United States District Court, W.D. New York
DECISION AND ORDER
ELIZABETH A. WOLFORD UNUTED STATES DISTRICT JUDGE
Shawn Green ("Plaintiff) commenced this action on
February 7, 2011. (Dkt. 1). The operative pleading is the
second amended complaint filed on August 26, 2012. (Dkt. 44).
All named Defendants except for Defendant Schmelzle
("Defendant") were dismissed by the Court on
December 23, 2015. (Dkt. 65). Currently pending before the
Court is Defendant's motion for summary judgment. (Dkt.
78). For the reasons stated below, Defendant's motion is
is an inmate formerly housed at the Elmira Correctional
Facility ("Elmira"). Plaintiffs second amended
complaint is brought pursuant to 42 U.S.C. § 1983. (Dkt.
44). In relevant part, Plaintiff alleges that Defendant
conducted a discriminatory investigation into Plaintiffs
grievance EL34-054-08, which Plaintiff filed on March 7,
2008. (See Id. at 7-8; Dkt. 78-3 at 8). Plaintiff is
a diabetic. (See Dkt. 44 at 7). In the grievance,
Plaintiff claimed that he was denied recreation, showers, and
the opportunity to use the phone because he was required to
report to the prison infirmary for insulin injections during
the only hour those opportunities were available. (Dkt. 78-3
at 8). Plaintiff asserted that he was forced to be in the
infirmary and forfeit the other "services and
privileges because the facility [had] no procedures in
effect for those who have medical priorities at the time of
one hour recreation. . . ." (Id.). Defendant
investigated Plaintiffs grievance and reported that Plaintiff
had other opportunities to use the showers and phones.
(Id. at 13). Based on Defendant's investigation,
Plaintiffs grievance was denied. (Id. at 10). The
New York Department of Correctional Services Central Office
Review Committee ("CORC") upheld the denial on
appeal. (Id. at 5). Later, Plaintiff became aware
that another inmate, Michael Bennett ("Bennett"),
filed a substantially similar grievance. (Dkt. 80 at 3). The
outcome of Bennett's grievance-number EL36-155-09, filed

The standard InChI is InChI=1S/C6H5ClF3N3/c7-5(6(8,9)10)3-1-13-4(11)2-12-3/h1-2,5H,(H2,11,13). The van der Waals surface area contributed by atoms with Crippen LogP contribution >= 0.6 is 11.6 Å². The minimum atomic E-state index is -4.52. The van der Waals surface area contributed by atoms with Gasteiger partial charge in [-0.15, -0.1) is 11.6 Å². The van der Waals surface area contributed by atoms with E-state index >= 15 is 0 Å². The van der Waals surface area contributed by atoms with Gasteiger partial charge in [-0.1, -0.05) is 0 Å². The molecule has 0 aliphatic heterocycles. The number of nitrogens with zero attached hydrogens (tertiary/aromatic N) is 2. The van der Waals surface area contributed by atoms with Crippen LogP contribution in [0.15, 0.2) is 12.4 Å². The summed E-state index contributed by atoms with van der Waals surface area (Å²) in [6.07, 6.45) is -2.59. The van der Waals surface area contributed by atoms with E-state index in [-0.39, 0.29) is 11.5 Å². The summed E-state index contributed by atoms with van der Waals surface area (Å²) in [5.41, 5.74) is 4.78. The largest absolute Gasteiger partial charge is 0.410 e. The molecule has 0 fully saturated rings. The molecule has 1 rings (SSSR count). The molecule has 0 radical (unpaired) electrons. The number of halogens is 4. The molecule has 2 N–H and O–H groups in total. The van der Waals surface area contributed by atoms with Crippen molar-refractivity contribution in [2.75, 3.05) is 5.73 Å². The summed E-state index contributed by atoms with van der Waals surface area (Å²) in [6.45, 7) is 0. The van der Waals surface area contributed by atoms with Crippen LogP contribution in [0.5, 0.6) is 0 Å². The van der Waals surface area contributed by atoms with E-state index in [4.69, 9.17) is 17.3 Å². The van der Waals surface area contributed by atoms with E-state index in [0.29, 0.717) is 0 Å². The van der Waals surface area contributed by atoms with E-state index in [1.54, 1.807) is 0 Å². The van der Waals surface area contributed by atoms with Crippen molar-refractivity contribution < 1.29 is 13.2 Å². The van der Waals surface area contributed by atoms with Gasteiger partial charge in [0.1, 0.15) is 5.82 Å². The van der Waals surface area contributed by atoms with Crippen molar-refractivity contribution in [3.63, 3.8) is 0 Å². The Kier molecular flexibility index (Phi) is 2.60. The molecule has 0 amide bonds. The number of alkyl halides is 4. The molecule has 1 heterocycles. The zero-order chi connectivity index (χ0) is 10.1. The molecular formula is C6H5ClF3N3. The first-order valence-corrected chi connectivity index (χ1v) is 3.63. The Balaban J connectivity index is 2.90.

on August, 20, 2009-was different than Plaintiffs. In
response to Bennett's grievance, Elmira changed its
policy to "ensure that inmates who are eligible for one
hour of recreation will be seen first by medical staff to
allow them to participate in recreation." (Id.
at 14). Plaintiff asserts that the differing outcome is
because Plaintiff is "black" and Bennett is not.
(Dkt. 49 at 13).
admits he did not file a grievance relating to
Defendant's allegedly discriminatory treatment. (Dkt. 80
at 4 (incorporating the "Facts" section from
Defendant's memo of law (Dkt. 78-4 at 2))).
Standard of Review
Rule of Civil Procedure 56 provides that summary judgment
should be granted if the moving party establishes "that
there is no genuine dispute as to any material fact and the
movant is entitled to judgment as a matter of law."
Fed.R.Civ.P. 56(a). The court should grant summary judgment
if, after considering the evidence in the light most
favorable to the nonmoving party, the court finds that no
rational jury could find in favor of that party. See
Scott v. Harris, 550 U.S. 372, 380 (2007) (citing
Matsushita Elec. Indus. Co. v. Zenith Radio Corp.,
475 U.S. 574, 586-87 (1986)).
the moving party has met its burden, the opposing party
"must do more than simply show that there is some
metaphysical doubt as to the material facts. . . . [T]he
nonmoving party must come forward with specific facts showing
that there is a genuine issue for trial." Caldarola
v. Calabrese, 298 F.3d 156, 160 (2d Cir. 2002) (emphasis
in original) (quoting Matsushita Elec., 475 U.S. at
586-87). "[T]he mere existence of some alleged
factual dispute between the parties will not defeat an
otherwise properly supported motion for summary
judgment....." Anderson v. Liberty Lobby, Inc.,
477 U.S. 242, 247-48 (1986) (emphasis in original).
only argument on summary judgment is that Plaintiff failed to
exhaust administrative remedies. (Dkt. 78-4 at 4-5). Pursuant
to 42 U.S.C. § 1997e, "[n]o action shall be brought
with respect to prison conditions under [§ 1983], or any
other Federal law, by a prisoner confined in any jail,
prison, or other correctional facility until such
administrative remedies as are available are exhausted."
42 U.S.C. § 1997e(a).
To satisfy that requirement, prisoners in New York must
ordinarily follow a three-step [Department of Corrections and
Community Supervision] grievance process. The first step in
that process is the filing of a grievance with the Inmate
Grievance Resolution Committee. Next, the inmate may appeal
an adverse decision to the prison superintendent. Finally,
the inmate may appeal the superintendent's decision to
the [CORC]. In general, it is only upon completion of all
three levels of review that a prisoner may seek relief in
federal court under § 1983.
Crenshaw v. Syed,
686 F.Supp.2d 234, 236 (W.D.N.Y.
2010) (citations omitted). Allegations of discrimination can
be brought through an expedited grievance process. N.Y. Comp.
Codes R. & Regs. tit. 7, § 701.9; see, e.g.,
Smith v. Kelly,985 F.Supp.2d 275, 281 (N.D.N.Y. 2013).
"Exhaustion is mandatory-unexhausted claims may not be
pursued in ...